If organisations reviewed their own performance appraisal systems, there is a good chance they would gain a 'does not meet expectations' rating. New research has revealed serious shortcomings in appraisals, which means talent is not being identified or engaged. The question is not just about whether managers make the most of their talent management tools, but whether the tool itself is up to the job.
The figures show dissatisfaction on a massive scale. A survey of 175,000 employees by assessments company ETS found 38% are unhappy with their employer's appraisal system. This supports research by YouGov for Investors in People, which recently found 29% of those who are given appraisals think they are a waste of time.
Appraisals seem to be failing on four counts. First, they do not engage talent and make them feel recognised, because managers don't take them seriously. The YouGov survey found 23% of those who are given appraisals think their manager looks on it as a tick-box exercise, and 19% think their manager does not even think about it until they are in the room.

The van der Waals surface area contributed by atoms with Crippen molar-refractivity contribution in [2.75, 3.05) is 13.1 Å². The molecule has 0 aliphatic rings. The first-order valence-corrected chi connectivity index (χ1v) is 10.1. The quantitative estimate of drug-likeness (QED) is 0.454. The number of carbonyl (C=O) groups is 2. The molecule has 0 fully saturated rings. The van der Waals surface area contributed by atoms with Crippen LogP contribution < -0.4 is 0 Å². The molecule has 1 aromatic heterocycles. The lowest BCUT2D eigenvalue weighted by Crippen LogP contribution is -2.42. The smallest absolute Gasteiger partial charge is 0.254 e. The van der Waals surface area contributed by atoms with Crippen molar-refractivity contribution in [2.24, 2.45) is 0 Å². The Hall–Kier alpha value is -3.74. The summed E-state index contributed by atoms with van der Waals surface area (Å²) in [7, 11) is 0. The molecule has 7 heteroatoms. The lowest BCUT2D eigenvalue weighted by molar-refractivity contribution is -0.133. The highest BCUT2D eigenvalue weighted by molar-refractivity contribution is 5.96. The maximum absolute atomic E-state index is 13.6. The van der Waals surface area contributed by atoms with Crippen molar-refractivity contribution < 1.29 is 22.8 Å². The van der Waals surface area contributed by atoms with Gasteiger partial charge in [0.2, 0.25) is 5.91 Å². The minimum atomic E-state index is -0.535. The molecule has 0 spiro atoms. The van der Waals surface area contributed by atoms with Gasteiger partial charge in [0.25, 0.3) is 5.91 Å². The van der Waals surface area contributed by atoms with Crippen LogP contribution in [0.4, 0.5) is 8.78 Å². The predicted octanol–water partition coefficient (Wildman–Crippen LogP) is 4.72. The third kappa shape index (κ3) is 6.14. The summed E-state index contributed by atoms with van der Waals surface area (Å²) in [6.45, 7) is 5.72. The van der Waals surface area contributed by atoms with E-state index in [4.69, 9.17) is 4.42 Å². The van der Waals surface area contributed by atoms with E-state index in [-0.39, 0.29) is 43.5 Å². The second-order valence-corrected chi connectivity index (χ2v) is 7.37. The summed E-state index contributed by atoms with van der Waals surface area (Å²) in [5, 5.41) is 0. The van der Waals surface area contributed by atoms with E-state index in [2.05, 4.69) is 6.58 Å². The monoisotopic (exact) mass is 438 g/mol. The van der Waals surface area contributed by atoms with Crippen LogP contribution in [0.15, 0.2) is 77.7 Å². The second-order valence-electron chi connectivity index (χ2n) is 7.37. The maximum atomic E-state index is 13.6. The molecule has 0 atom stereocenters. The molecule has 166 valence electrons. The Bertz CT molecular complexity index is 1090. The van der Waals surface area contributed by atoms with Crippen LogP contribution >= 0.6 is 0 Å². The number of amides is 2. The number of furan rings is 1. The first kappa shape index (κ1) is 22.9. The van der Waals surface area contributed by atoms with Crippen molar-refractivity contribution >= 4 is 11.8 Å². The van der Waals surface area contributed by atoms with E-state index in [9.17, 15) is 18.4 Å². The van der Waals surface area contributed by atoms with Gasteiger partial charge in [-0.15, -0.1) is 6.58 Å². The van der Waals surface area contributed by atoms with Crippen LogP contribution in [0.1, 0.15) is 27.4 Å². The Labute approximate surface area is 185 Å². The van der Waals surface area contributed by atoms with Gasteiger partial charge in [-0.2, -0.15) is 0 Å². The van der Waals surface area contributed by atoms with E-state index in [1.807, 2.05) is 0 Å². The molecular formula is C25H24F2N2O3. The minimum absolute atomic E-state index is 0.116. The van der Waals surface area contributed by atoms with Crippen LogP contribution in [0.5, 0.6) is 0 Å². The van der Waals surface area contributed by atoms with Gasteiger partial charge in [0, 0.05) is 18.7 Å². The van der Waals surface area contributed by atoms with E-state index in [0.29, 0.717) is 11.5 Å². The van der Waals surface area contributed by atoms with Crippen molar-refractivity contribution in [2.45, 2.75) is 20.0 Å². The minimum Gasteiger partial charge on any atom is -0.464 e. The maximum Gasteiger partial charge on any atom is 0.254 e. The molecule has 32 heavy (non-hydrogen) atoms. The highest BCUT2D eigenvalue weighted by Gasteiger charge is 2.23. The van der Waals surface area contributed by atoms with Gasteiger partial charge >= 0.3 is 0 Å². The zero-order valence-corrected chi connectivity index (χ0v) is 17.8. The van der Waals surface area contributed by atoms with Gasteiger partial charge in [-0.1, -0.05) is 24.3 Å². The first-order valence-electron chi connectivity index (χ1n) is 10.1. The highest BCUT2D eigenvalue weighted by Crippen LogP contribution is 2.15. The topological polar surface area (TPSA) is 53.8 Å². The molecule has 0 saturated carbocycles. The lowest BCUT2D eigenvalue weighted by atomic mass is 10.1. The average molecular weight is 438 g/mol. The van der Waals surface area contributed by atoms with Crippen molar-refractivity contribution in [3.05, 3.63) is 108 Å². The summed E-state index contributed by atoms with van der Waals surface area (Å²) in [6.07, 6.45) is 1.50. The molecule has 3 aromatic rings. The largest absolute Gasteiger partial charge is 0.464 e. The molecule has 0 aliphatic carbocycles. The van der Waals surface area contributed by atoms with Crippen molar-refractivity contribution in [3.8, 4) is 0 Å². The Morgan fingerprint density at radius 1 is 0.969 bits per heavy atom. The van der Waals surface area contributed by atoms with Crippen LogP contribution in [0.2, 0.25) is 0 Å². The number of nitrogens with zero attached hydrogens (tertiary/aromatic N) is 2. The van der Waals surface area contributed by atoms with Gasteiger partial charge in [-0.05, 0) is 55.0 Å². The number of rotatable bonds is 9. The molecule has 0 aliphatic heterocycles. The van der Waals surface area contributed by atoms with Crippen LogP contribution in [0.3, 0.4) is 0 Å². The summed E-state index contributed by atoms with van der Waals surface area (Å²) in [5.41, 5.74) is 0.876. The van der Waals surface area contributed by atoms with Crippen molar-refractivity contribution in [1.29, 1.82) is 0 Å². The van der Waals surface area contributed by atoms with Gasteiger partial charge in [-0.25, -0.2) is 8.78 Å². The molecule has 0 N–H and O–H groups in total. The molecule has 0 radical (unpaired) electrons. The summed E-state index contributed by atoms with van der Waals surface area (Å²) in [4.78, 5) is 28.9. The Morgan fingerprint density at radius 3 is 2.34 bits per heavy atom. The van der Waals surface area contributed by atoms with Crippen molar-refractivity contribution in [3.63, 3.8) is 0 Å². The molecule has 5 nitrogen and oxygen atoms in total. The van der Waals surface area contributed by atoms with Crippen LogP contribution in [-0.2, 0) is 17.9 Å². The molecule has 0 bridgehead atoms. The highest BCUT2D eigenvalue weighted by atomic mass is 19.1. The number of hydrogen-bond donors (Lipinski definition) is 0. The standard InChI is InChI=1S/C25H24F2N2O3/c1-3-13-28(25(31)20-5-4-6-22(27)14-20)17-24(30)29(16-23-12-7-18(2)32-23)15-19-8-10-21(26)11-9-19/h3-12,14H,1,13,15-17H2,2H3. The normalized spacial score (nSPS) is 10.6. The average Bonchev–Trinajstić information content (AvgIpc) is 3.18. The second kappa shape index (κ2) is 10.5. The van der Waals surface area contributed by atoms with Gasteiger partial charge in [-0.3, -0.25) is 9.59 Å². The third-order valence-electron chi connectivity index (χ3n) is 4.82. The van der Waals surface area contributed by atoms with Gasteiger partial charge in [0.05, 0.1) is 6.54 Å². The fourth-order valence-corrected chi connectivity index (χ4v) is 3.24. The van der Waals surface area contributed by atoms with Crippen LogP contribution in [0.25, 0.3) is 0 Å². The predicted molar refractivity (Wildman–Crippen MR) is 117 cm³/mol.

Second, they still fail to give employees effective objectives for the future. John Mahoney-Phillips, head of the leadership, performance and talent team at UBS says: "A major source of dissatisfaction is the clarity of objective setting and the extent to which the appraisee is involved in the setting and ongoing review of achievement against objectives." In many cases objectives are also divorced from the broader needs of the business. In fact, the ETS research found only 74% of people knew what the company wants to achieve over the next year, falling to 66% in professional services and 60% in manufacturing.
Third, appraisals fail to provide a roadmap for the development of talent. Appraisals are meant to result in individual plans for employee development, but the YouGov survey found only 21% think their manager will always act on these plans and 20% say their boss rarely or never follows up concerns. The ETS survey found only 67% are happy with their opportunities for career development.
Finally, appraisals still do not feed into broader promotion and reward. Mahoney-Phillips says: "Very often processes aren't as transparent as they could be, in terms of the factors that go into promotion decisions. Organisations must work to make standards clear to employees." As a result, the ETS survey fund only 59% of people believe the promotion system is fair, while the YouGov survey found 21% have had an appraisal they thought was unfair.